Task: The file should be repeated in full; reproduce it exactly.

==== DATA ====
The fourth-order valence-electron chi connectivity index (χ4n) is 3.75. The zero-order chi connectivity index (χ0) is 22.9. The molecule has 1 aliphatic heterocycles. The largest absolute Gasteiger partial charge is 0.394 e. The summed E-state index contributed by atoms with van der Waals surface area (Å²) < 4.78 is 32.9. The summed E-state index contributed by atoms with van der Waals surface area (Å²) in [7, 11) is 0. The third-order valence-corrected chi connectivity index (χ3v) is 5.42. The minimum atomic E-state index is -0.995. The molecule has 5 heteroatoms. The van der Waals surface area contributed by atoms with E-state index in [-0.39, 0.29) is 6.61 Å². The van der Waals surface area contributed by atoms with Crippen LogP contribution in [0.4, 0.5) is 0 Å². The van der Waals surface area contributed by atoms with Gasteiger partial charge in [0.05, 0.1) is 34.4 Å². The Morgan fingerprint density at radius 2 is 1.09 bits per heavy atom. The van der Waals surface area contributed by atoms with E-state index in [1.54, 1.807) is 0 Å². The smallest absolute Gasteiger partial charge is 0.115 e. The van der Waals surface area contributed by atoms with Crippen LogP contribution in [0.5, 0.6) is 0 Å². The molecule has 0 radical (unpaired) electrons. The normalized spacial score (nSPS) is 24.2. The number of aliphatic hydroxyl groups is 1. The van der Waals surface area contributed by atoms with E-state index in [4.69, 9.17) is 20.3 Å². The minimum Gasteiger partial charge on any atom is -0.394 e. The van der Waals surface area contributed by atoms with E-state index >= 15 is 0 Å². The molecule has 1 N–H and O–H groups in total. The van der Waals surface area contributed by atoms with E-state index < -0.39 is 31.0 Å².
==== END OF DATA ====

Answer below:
The fourth-order valence-electron chi connectivity index (χ4n) is 3.75. The zero-order chi connectivity index (χ0) is 22.9. The molecule has 1 aliphatic heterocycles. The largest absolute Gasteiger partial charge is 0.394 e. The summed E-state index contributed by atoms with van der Waals surface area (Å²) < 4.78 is 32.9. The summed E-state index contributed by atoms with van der Waals surface area (Å²) in [7, 11) is 0. The third-order valence-corrected chi connectivity index (χ3v) is 5.42. The minimum atomic E-state index is -0.995. The molecule has 5 heteroatoms. The van der Waals surface area contributed by atoms with E-state index in [-0.39, 0.29) is 6.61 Å². The van der Waals surface area contributed by atoms with Crippen LogP contribution in [0.4, 0.5) is 0 Å². The van der Waals surface area contributed by atoms with Gasteiger partial charge in [0.05, 0.1) is 34.4 Å². The Morgan fingerprint density at radius 2 is 1.09 bits per heavy atom. The van der Waals surface area contributed by atoms with E-state index in [1.54, 1.807) is 0 Å². The smallest absolute Gasteiger partial charge is 0.115 e. The van der Waals surface area contributed by atoms with Crippen LogP contribution in [0.5, 0.6) is 0 Å². The molecule has 0 radical (unpaired) electrons. The normalized spacial score (nSPS) is 24.2. The number of aliphatic hydroxyl groups is 1. The van der Waals surface area contributed by atoms with E-state index in [4.69, 9.17) is 20.3 Å². The minimum Gasteiger partial charge on any atom is -0.394 e. The van der Waals surface area contributed by atoms with E-state index >= 15 is 0 Å². The molecule has 1 N–H and O–H groups in total. The van der Waals surface area contributed by atoms with E-state index < -0.39 is 31.0 Å².